Canada's Flying Saucer
Canada's Flying Saucer
by Palmiro Campagna, P. Eng
U.S. Air Force Flight Test Centre at Edwards Air Force
Base in California examined the design and concluded
with the following comment: "Performance, stability
and control of the Avrocar in its present configuration
prevents accelerating in ground effect to a free air
flight speed. Full-scale wind tunnel results indicate
that sufficient control is available to conduct a transition
into high speed flight... provided that 35 to 40 knots
can be obtained with the focusing ring control system..." The
report went on to list the areas that would require
modification in order to fly.
Was the Avrocar a failure? The answer is debatable. When one reads the technical reports on the aircraft, it is stated quite clearly that this was a research effort intended for the study of vertical take-off and landing principles. Indeed, the project was watched closely by the British and it has been said that some of the knowledge gained migrated years later into the British Harrier fighter. Still, the fact remains that the Avrocar did not fly as originally expected.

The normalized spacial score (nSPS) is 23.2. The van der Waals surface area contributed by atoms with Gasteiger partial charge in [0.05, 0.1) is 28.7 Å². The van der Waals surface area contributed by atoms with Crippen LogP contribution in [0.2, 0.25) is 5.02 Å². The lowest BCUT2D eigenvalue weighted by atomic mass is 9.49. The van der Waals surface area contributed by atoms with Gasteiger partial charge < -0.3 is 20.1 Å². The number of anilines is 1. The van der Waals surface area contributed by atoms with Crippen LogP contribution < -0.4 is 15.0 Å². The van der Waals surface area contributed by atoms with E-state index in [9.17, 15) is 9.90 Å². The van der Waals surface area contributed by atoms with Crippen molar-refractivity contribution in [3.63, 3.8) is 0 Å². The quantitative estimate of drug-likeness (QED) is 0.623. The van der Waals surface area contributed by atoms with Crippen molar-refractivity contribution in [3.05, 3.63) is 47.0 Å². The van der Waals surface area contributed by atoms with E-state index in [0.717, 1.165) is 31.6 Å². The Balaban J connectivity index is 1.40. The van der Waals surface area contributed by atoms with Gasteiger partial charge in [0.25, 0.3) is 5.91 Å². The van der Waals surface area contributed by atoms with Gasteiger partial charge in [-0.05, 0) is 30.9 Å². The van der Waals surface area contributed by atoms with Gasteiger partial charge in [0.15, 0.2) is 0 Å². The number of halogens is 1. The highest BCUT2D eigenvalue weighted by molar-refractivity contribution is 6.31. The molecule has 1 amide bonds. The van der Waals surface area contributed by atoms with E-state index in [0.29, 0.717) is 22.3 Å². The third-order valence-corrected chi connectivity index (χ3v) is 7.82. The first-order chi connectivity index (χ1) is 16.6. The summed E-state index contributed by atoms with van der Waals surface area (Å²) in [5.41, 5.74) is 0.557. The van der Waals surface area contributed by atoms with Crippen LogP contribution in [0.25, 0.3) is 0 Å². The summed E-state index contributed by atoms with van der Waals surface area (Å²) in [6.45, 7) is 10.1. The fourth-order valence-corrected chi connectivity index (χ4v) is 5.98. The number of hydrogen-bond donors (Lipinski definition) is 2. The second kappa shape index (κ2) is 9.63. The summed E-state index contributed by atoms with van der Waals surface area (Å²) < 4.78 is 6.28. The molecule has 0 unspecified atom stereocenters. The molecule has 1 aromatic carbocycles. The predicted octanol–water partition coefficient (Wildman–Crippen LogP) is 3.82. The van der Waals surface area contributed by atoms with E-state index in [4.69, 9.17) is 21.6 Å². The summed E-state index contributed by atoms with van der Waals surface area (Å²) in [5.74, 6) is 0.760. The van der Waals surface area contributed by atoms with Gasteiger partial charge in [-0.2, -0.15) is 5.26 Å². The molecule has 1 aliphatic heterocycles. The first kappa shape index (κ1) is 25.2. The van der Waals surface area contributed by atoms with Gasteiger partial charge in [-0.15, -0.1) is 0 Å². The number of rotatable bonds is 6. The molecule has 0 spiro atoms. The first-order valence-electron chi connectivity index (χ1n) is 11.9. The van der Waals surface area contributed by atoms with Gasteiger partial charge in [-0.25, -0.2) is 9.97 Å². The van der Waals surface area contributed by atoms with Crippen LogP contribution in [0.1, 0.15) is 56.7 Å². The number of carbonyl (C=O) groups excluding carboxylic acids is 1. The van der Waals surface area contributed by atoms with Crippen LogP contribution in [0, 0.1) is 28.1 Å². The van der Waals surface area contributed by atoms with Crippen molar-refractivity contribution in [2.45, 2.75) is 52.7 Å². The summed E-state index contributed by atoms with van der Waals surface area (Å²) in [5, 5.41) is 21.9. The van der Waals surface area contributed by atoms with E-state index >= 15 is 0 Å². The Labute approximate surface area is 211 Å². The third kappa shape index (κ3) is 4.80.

All that remains of the once-vaunted avrocar programme is this forlorn display at the U. S. Army Transportation Museum at Fort Eustis, Virginia, and a second prototype " gathering dust" in a Smithsonian Institute warehouse in Washington, DC.
Following termination of the Avrocar project, John Frost moved to New Zealand. He worked on a variety of projects for Air New Zealand before his death in 1979, having never realized his dream of the circular wing aircraft and its military potential.
note: Palmiro Campagna of Ottawa is author of 'The
UFO Files. The Canadian Connection Exposed, ' which
includes a detailed discussion of the Avrocar. He also
wrote the best-selling "Storms of Controversy.
The Secret Avro Arrow Files Revealed.'
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